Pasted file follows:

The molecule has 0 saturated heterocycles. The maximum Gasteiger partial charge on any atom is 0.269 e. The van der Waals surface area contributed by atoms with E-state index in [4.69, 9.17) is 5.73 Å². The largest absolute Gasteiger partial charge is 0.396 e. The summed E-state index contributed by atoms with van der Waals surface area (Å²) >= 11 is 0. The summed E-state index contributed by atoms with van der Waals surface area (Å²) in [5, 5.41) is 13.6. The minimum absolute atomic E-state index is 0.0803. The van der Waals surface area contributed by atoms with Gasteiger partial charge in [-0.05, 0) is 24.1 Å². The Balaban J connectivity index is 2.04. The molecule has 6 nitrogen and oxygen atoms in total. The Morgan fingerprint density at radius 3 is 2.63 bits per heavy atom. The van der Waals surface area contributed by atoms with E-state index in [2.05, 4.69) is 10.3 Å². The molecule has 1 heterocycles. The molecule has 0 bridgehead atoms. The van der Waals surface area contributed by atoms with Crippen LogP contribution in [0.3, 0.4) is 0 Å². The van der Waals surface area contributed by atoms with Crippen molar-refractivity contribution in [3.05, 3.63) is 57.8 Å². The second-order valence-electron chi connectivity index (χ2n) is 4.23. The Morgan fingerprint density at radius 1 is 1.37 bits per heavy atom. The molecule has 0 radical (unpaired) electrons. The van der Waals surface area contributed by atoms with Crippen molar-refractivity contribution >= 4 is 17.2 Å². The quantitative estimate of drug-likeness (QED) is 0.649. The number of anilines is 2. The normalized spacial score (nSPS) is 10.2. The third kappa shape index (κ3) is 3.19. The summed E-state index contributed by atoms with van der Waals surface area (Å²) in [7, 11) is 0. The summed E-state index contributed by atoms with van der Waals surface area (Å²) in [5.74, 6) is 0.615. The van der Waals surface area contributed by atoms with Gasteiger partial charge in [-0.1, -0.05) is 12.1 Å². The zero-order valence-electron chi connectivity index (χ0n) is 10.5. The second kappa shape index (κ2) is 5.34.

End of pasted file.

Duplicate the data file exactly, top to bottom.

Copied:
The molecule has 0 saturated heterocycles. The maximum Gasteiger partial charge on any atom is 0.269 e. The van der Waals surface area contributed by atoms with E-state index in [4.69, 9.17) is 5.73 Å². The largest absolute Gasteiger partial charge is 0.396 e. The summed E-state index contributed by atoms with van der Waals surface area (Å²) >= 11 is 0. The summed E-state index contributed by atoms with van der Waals surface area (Å²) in [5, 5.41) is 13.6. The minimum absolute atomic E-state index is 0.0803. The van der Waals surface area contributed by atoms with Gasteiger partial charge in [-0.05, 0) is 24.1 Å². The Balaban J connectivity index is 2.04. The molecule has 6 nitrogen and oxygen atoms in total. The Morgan fingerprint density at radius 3 is 2.63 bits per heavy atom. The van der Waals surface area contributed by atoms with E-state index in [2.05, 4.69) is 10.3 Å². The molecule has 1 heterocycles. The molecule has 0 bridgehead atoms. The van der Waals surface area contributed by atoms with Crippen LogP contribution in [0.3, 0.4) is 0 Å². The van der Waals surface area contributed by atoms with Crippen molar-refractivity contribution in [3.05, 3.63) is 57.8 Å². The second-order valence-electron chi connectivity index (χ2n) is 4.23. The Morgan fingerprint density at radius 1 is 1.37 bits per heavy atom. The molecule has 0 radical (unpaired) electrons. The van der Waals surface area contributed by atoms with Crippen molar-refractivity contribution >= 4 is 17.2 Å². The quantitative estimate of drug-likeness (QED) is 0.649. The number of anilines is 2. The normalized spacial score (nSPS) is 10.2. The third kappa shape index (κ3) is 3.19. The summed E-state index contributed by atoms with van der Waals surface area (Å²) in [7, 11) is 0. The summed E-state index contributed by atoms with van der Waals surface area (Å²) in [5.74, 6) is 0.615. The van der Waals surface area contributed by atoms with Gasteiger partial charge in [-0.1, -0.05) is 12.1 Å². The zero-order valence-electron chi connectivity index (χ0n) is 10.5. The second kappa shape index (κ2) is 5.34.